Suggestions while developing application that uses pubsub:
Design your application into independent modules or subpackages that don’t import one another
Define basic topics exist in the application: ‘user’ (events from user interface), ‘filesystem’ (events from local filesystem), etc. These are your messaging topics. You may find it useful to use printTreeDocs from pubsub.utils.
Use Topic Definition Providers as eary as possible. Use pub.exportTopicTreeSpec() if already have partial implementation, and pub.addTopicDefnProvider() and pub.setTopicUnspecifiedFatal().
Start all listener functions and methods with pubOn, for instance def psOnCloseDocument()
Define some data for each message type, and which data are optional/required
Implement your modules
- Subscribe listeners with appropriate signature (according to data for each topic/event type)
- Send messages with appropriate data
- Handle messages in listeners, without making any assumptions about sender or order of receipt
Testing: import your control modules and generate messages to exercise them.
You can see a very informative view of an application before and after incorporatng pubsub, at Steven Sproat’s dev site (click “expand all” and “show diffs side-by-side”). Steven says:
You can see how I removed some GUI logic from the Canvas class (a child of the GUI) and placed “controller” functions into my GUI that subscribed to pubsub topics and delegates to the appropriate classes.
Pubsub supports two ways to send messages and transmit the data to listeners:
The arg1 was the first and only protocol of pubsub. It was difficult to specify what data was allowed in a topic, thus requiring the developer to put in verification code in the listener, having to deal with exceptions resulting from mismatches in field names, etc, it worked but for larger applications it involved more effort than seemed necessary.
The kwargs protocol was then designed: it allows the sender to name each datum, and the recipient (listener) to be checked via introspection at subscription time for its capability to receive the data. It also made it easier to document the message data. The protocol was implemented as pubsub version 3.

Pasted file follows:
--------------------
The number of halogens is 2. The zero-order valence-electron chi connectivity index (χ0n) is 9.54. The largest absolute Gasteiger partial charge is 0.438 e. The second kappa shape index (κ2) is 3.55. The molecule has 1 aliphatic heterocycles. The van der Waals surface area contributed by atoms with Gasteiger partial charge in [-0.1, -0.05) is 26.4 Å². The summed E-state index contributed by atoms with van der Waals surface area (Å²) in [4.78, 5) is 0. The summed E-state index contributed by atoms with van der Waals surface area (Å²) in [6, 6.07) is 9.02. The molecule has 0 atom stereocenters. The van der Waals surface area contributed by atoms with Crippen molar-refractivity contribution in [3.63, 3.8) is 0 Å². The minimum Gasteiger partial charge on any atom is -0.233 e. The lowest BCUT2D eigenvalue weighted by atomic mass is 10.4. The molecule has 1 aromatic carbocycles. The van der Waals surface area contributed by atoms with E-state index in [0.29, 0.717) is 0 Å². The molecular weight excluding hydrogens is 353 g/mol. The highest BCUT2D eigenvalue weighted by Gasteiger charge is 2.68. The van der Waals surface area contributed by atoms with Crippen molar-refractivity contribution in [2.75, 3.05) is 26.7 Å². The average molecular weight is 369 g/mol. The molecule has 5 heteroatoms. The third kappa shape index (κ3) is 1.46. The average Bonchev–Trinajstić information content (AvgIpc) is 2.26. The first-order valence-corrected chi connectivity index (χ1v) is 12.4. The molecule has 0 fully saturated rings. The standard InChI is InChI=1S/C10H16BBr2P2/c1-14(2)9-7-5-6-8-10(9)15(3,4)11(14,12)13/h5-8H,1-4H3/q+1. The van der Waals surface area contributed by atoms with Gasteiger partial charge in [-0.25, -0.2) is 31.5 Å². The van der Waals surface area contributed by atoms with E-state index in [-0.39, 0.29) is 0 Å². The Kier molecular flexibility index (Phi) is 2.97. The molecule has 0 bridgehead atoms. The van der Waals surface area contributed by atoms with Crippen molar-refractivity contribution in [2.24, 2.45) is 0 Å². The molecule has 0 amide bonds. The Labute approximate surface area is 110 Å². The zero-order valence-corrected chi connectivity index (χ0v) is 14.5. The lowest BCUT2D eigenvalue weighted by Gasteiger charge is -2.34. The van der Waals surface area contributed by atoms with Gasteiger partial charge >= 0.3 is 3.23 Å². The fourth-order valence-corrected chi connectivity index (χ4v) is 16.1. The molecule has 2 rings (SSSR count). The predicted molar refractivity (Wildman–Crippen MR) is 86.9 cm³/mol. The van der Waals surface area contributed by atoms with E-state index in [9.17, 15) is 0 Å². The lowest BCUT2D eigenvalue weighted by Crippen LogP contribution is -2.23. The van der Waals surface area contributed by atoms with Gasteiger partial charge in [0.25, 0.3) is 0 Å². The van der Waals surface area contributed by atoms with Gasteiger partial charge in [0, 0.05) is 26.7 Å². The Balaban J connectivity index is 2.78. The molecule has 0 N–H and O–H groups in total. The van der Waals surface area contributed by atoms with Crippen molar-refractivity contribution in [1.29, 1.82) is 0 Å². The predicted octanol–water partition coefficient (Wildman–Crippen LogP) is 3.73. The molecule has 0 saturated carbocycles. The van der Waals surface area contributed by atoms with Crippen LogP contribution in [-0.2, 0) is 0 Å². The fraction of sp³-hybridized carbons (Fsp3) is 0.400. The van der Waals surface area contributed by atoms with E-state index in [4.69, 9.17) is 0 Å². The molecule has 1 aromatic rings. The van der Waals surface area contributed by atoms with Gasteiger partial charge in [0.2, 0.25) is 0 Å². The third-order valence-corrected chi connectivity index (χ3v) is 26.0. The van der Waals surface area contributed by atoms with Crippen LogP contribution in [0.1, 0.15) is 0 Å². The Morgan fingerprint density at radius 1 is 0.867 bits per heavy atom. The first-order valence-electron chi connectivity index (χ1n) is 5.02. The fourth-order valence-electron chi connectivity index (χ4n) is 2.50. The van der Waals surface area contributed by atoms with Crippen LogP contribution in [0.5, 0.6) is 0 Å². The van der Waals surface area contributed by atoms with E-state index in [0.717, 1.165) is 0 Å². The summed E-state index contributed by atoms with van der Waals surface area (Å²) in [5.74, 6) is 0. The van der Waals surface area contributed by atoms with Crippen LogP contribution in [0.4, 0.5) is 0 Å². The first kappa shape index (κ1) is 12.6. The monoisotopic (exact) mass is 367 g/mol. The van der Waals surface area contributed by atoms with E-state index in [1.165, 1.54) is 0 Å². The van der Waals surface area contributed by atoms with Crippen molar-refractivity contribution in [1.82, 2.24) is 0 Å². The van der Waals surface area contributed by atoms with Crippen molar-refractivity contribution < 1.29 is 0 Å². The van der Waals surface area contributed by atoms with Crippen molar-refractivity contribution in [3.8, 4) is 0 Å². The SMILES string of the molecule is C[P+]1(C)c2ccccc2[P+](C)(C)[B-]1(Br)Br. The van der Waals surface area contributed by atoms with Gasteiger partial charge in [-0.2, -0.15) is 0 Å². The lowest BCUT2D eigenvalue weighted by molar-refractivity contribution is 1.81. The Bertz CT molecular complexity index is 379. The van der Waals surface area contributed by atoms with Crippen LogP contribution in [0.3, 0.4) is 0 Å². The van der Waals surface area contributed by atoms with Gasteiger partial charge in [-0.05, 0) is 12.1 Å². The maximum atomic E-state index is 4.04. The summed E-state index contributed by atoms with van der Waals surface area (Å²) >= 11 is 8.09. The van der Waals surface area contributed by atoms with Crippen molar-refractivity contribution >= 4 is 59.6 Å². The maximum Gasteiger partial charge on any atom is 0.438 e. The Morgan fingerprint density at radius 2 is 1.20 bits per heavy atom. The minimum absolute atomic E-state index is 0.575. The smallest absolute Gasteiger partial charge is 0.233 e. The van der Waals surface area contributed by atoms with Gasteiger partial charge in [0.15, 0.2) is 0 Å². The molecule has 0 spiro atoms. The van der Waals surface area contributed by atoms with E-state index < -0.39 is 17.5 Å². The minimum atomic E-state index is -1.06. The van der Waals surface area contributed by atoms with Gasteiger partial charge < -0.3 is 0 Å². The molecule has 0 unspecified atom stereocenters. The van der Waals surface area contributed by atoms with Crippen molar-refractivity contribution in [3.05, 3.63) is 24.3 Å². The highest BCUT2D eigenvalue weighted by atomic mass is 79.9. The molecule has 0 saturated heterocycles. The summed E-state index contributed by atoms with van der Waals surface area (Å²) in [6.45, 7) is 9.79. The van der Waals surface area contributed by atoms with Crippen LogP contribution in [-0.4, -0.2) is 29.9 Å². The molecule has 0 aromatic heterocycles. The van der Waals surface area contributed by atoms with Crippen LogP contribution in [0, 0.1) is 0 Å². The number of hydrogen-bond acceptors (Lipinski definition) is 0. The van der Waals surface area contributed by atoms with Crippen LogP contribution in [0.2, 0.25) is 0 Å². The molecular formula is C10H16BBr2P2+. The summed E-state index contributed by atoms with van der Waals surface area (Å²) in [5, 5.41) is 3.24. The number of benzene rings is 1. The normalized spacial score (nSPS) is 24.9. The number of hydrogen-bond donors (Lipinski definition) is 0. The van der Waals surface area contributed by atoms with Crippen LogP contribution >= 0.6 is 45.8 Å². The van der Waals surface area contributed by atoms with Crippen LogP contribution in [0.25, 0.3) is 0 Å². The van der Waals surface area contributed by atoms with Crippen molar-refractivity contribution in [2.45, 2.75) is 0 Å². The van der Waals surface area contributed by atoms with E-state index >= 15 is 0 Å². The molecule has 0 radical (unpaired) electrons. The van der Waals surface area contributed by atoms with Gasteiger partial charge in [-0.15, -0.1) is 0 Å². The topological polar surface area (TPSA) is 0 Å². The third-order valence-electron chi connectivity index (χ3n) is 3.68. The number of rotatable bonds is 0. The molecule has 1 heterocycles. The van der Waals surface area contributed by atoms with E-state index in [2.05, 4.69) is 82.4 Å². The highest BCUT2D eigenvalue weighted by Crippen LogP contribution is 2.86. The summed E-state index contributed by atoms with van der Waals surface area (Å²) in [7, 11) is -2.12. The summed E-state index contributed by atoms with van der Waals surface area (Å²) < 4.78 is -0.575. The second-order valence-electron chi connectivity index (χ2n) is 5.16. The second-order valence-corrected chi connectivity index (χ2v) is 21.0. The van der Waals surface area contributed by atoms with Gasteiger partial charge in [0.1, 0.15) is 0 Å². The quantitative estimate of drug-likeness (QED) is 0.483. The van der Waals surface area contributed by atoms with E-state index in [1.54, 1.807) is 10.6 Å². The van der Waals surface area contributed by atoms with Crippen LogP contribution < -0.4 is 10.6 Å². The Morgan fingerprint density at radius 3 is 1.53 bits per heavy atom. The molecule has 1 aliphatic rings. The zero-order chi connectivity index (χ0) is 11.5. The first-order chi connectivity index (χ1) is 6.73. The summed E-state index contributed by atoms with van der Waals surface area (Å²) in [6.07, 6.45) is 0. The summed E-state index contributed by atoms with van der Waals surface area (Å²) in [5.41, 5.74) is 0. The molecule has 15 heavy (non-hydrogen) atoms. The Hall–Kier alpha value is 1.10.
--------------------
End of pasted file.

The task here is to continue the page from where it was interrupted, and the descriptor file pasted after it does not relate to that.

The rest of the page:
Due to the significant differences between the two, and the goal of kwargs being to allow for better runtime checks by pubsub, only one protocol can be active when importing pubsub: the application must choose either kwargs or arg1. The default is the kwargs protocol. In order to use arg1, the application must import pubsub.setuparg1.
The only reason for using the arg1 protocol is to avoid upgrading an application that was developed when this protocol was the only choice. Any new application should use the default kwargs protocol.
As pubsub matured, its API went through 2 dramatic changes:
The API version is different from the PyPubSub release version:
API v1 was given secondary status as of pypubsub v3.0. It was supported until the end of pypubsub v3.1.x by importing pubsub.setupv1, but deprecated. Starting from pypubsub version 3.2, the v1 API (and hence pubsub.setupv1) was no longer available as part of pubsub.
The version 1 API was the default in wx.lib.pubsub until pubsub version 3.1.0 (wx.lib.pubsub did the setupv1 import automatically). After that, it was deprecated. Eventually the default in wx.lib.pubsub was the v3 API with kwargs protocol; users had to manually import setuparg1 once in their application if they did not want to port their application to use the kwargs protocol. If this was a problem, they could continue to use setupv1. WxPython Phoenix will use pubsub 3.3, with the default being the kwargs protocol, and no support for v1 API.
API v2: <fill this out>
API v3: Starting with pypubsub version 3.3, the arg1 messaging protocol is officially deprecated.
Listener uses **kwargs then will be given all data of message, not just portion specific to registration topic. For example,
>>> def listener(**kwargs): pass >>> pub.subscribe(listener, 'topic') >>> pub.sendMessage('topic', arg1=1, arg2=2)
Then listener will receive arg1 and arg2.